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Discharged Too Soon - Dangers of Leaving the Hospital

By Edited Nov 13, 2013 0 0

Hospital dangers

There are approximately 98,000 deaths per year in the United States caused by medical malpractice - people going to the doctor or hospital expecting to be healed and ending up dead. Further studies have shown that 46% of medical malpractice cases happen because of misdiagnosis.  Approximately 1.14 million patient safety incidents took place among hospitalized medicare patients from 2000 - 2002.  With statistics like these patients should be alarmed and alert when going to the doctor or hospital.

It is a sad state of affairs when as US Citizens, one of the greatest countries on earth, we can no longer trust doctors or our health care system.  It is sad but absolutely true.  These statistics are more than numbers to me - they are personal.  I have personally experienced 4 separate situations this year where doctors and hospitals did not do their job and put the patients needs last.  Here are their stories: 

  1. Pregnancy.  The pregnant woman started having contractions during her fifth month.  The doctor put her on restricted duty, gave her medication and said that sometimes contractions are caused by a bladder infection.  He never tested for an infection and at 8 months pregnant the contractions escalated prompting a visit to the ER where the baby was in danger and distress.  The cause - a bladder infection.
  2. Seizure.  A man in his fifties fell down on the cement outside of his home convulsing in a seizure.  His head was severely cut, blood was everywhere, he could not walk, and was in and out of being lucid.  He was transported to the hospital where they did a scan then went to discharge him within two hours.  He was still bloody.  They did not know what caused the seizure.  He could not walk.  They still sent him home.  Fortunately he had family to care for him.  Otherwise without being lucid or able to take care of himself he probably would not have made it.
  3. Surgery.  A woman in her twenties had gallbladder problems requiring surgery.  She was operated on and afterwords the doctor reported that the surgery went fine without complication.  They tried to discharge her the next day but she was in so much pain that she waited an extra day.  When they did discharge her she kept saying something was wrong but no one listened.  Once home her pain escalated until she was throwing up uncontrollably and shaking. The ambulance was called and she was rushed to a different hospital where they discovered internal bleeding due to the surgeon clipping another area during the surgery.  It took two additional surgeries to fix that mistake.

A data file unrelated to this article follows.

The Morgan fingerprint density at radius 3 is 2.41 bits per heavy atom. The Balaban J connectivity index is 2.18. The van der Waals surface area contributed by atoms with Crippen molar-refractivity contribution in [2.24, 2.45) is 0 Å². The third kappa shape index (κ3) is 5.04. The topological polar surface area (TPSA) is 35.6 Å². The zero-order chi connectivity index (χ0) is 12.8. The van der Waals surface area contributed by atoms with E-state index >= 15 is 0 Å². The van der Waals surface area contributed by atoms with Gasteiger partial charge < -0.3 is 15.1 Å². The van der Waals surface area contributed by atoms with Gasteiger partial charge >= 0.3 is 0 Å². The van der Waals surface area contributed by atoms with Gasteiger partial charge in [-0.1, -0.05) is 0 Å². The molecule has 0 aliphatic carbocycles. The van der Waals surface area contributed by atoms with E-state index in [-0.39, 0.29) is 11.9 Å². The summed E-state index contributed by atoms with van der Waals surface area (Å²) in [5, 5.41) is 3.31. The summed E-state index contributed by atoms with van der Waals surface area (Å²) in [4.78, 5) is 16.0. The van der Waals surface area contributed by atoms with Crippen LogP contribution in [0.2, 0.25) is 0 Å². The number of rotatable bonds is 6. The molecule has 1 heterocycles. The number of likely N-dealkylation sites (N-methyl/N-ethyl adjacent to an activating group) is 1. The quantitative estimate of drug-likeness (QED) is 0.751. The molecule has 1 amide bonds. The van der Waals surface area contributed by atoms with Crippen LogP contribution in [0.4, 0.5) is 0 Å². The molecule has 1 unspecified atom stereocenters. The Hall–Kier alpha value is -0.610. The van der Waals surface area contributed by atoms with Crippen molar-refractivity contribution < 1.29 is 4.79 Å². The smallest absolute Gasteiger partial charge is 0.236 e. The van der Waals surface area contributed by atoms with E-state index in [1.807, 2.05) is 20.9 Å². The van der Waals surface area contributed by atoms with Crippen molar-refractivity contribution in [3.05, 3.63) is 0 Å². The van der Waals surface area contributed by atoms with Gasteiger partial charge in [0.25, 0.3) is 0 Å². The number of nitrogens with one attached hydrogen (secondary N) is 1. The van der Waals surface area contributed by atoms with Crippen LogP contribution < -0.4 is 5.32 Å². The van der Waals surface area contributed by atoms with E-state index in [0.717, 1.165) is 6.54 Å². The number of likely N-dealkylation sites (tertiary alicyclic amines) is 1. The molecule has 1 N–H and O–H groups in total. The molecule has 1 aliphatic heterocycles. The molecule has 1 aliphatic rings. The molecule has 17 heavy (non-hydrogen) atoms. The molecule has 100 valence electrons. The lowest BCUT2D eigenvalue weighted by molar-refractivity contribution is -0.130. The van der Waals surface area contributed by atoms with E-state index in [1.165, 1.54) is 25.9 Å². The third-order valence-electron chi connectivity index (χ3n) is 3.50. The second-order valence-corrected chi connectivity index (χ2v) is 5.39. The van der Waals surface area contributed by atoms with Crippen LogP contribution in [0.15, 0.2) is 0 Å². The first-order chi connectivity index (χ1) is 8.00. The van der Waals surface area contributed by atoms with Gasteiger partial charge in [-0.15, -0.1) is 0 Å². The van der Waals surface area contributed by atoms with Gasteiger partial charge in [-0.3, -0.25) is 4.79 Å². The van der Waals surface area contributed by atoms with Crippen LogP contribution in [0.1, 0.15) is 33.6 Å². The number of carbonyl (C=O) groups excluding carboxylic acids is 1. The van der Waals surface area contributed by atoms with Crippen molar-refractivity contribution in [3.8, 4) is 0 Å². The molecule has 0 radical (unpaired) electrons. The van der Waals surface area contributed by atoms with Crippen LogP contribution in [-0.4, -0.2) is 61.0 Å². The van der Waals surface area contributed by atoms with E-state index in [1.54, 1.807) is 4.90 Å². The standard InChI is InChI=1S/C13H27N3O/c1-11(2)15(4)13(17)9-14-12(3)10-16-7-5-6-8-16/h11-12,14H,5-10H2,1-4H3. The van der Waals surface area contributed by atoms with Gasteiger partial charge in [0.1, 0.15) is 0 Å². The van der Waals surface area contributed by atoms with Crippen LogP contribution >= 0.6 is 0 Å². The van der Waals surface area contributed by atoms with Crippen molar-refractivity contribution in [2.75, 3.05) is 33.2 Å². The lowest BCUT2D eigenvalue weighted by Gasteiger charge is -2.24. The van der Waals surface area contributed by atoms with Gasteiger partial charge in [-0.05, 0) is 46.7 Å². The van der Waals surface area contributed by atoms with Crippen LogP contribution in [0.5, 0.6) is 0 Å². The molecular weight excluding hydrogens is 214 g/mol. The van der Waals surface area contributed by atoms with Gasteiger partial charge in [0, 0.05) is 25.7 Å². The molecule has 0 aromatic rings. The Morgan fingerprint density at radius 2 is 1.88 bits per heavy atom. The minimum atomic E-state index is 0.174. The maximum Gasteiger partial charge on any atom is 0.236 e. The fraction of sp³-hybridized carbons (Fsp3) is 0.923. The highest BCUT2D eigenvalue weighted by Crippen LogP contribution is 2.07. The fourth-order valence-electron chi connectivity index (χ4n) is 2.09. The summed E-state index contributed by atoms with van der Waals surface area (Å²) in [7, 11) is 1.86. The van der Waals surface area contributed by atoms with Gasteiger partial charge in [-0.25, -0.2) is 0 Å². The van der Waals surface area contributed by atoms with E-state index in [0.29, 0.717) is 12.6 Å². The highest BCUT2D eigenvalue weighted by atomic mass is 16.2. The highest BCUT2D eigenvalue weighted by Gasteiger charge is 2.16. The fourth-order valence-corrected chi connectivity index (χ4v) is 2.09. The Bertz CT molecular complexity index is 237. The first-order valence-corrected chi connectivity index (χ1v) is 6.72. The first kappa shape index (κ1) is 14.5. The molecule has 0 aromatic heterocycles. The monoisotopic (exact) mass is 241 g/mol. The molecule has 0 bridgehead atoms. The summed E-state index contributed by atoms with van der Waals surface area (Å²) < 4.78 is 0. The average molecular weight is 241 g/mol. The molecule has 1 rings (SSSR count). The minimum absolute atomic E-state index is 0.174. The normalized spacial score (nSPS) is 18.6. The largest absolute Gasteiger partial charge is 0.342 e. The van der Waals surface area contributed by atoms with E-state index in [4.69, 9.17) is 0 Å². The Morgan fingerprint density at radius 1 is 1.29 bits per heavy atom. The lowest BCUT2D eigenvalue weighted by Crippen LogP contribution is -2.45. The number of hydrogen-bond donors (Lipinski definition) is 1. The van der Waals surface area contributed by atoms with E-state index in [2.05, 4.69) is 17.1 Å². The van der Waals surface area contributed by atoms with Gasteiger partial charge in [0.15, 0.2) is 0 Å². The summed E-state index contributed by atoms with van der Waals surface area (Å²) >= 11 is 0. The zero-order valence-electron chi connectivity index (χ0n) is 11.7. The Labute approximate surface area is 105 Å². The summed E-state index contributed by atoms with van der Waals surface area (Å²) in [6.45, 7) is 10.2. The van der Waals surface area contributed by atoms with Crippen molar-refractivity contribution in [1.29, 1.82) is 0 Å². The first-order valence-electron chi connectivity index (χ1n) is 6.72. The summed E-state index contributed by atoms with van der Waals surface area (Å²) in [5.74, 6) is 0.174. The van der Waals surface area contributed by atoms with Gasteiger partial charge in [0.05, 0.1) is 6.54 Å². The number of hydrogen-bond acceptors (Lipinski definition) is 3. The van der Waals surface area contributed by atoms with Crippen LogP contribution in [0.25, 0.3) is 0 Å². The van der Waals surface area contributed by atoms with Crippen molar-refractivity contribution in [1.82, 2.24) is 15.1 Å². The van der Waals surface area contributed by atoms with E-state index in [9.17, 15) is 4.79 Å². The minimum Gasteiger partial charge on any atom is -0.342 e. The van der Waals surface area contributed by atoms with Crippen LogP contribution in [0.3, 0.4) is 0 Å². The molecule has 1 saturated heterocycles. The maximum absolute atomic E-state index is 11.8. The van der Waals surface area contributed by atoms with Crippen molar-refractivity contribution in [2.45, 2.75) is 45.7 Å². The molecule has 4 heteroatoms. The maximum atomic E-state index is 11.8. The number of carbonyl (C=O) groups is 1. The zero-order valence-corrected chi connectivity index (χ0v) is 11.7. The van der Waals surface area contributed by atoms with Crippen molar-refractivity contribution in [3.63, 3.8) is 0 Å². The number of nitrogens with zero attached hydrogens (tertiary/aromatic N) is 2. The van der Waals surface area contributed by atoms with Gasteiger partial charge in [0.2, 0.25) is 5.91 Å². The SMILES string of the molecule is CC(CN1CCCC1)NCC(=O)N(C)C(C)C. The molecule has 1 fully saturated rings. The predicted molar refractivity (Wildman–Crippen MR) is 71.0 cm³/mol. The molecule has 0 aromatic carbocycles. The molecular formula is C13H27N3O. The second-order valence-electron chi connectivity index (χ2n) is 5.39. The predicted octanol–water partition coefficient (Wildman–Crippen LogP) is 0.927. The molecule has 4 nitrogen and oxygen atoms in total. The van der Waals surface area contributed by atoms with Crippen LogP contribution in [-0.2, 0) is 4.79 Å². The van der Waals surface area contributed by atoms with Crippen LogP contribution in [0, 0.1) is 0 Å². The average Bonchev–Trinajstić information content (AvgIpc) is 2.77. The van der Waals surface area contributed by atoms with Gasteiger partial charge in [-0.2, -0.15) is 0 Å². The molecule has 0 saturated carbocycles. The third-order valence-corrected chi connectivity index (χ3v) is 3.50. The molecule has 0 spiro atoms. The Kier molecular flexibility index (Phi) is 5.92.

4. Heart Attack.  A woman in her fifties experienced severe chest pain.  The medics were called and they determined that it was a heart attack.  She was taken to the emergency room where they hooked her up to machines for monitoring.  During the "monitoring" the machine kept beeping so the nurses would turn off the noise and walk away.  After two hours they came in and said they would discharge her.  The family asked them to look at the charts because the machine indicated problems.  Upon looking at the charts the doctor said he changed his mind and she needed to stay in the hospital.  He did not know because the nurses and the doctor did not bother to check the reports prior to releasing her.

Each one of these patients was a different age, had different types of insurance, and went to different hospitals.  Each patient suffered due to neglect from the doctors and health professionals that were supposed to help them.  This is not a growing concern in the US.  This is an immediate problem that needs to be fixed before more people suffer or die.  The New England Journal of Medicine reported that 100% of doctors in high risk specialties could expect to have medical malpractice claims filed against them.  While doctors are not perfect the idea that they can expect to make errors large enough to be sued concerns me.  We should live in a world where doctors provide patients with the care they need rather than the care dictated by policy and insurance companies.  In the meantime be careful and stay informed because what you don't know will hurt you.



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